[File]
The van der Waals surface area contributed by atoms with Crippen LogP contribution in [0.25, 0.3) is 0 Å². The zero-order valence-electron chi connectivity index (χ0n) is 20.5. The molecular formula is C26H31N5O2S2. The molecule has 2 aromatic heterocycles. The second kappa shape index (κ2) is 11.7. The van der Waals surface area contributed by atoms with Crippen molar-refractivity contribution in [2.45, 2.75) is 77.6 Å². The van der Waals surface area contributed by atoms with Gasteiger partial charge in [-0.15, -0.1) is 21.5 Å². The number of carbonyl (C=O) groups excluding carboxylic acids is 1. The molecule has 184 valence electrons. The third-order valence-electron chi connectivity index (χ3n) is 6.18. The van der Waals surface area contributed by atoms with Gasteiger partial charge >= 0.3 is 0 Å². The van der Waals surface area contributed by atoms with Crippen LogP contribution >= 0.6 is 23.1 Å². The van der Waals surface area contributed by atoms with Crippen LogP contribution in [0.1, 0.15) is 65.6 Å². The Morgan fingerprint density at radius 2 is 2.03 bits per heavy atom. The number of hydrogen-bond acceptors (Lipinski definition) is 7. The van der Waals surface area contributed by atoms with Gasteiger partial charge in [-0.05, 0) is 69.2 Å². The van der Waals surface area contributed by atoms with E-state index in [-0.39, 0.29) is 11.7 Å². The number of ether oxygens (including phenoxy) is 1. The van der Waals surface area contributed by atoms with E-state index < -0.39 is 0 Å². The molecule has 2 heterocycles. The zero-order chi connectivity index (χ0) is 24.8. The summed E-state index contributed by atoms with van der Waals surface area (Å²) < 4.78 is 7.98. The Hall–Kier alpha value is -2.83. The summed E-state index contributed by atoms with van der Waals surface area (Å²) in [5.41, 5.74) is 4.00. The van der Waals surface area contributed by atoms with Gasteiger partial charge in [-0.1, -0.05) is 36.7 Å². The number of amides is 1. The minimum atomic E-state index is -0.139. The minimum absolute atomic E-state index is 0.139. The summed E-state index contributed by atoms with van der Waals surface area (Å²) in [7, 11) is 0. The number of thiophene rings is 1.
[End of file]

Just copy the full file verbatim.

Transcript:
The van der Waals surface area contributed by atoms with Crippen LogP contribution in [0.25, 0.3) is 0 Å². The zero-order valence-electron chi connectivity index (χ0n) is 20.5. The molecular formula is C26H31N5O2S2. The molecule has 2 aromatic heterocycles. The second kappa shape index (κ2) is 11.7. The van der Waals surface area contributed by atoms with Crippen molar-refractivity contribution in [2.45, 2.75) is 77.6 Å². The van der Waals surface area contributed by atoms with Gasteiger partial charge in [-0.15, -0.1) is 21.5 Å². The number of carbonyl (C=O) groups excluding carboxylic acids is 1. The molecule has 184 valence electrons. The third-order valence-electron chi connectivity index (χ3n) is 6.18. The van der Waals surface area contributed by atoms with Gasteiger partial charge >= 0.3 is 0 Å². The van der Waals surface area contributed by atoms with Crippen LogP contribution >= 0.6 is 23.1 Å². The van der Waals surface area contributed by atoms with Crippen LogP contribution in [0.1, 0.15) is 65.6 Å². The Morgan fingerprint density at radius 2 is 2.03 bits per heavy atom. The number of hydrogen-bond acceptors (Lipinski definition) is 7. The van der Waals surface area contributed by atoms with Gasteiger partial charge in [-0.05, 0) is 69.2 Å². The van der Waals surface area contributed by atoms with E-state index in [-0.39, 0.29) is 11.7 Å². The number of ether oxygens (including phenoxy) is 1. The van der Waals surface area contributed by atoms with E-state index < -0.39 is 0 Å². The molecule has 2 heterocycles. The zero-order chi connectivity index (χ0) is 24.8. The summed E-state index contributed by atoms with van der Waals surface area (Å²) < 4.78 is 7.98. The Hall–Kier alpha value is -2.83. The summed E-state index contributed by atoms with van der Waals surface area (Å²) in [5.41, 5.74) is 4.00. The van der Waals surface area contributed by atoms with Gasteiger partial charge in [-0.1, -0.05) is 36.7 Å². The number of amides is 1. The minimum atomic E-state index is -0.139. The minimum absolute atomic E-state index is 0.139. The summed E-state index contributed by atoms with van der Waals surface area (Å²) in [7, 11) is 0. The number of thiophene rings is 1.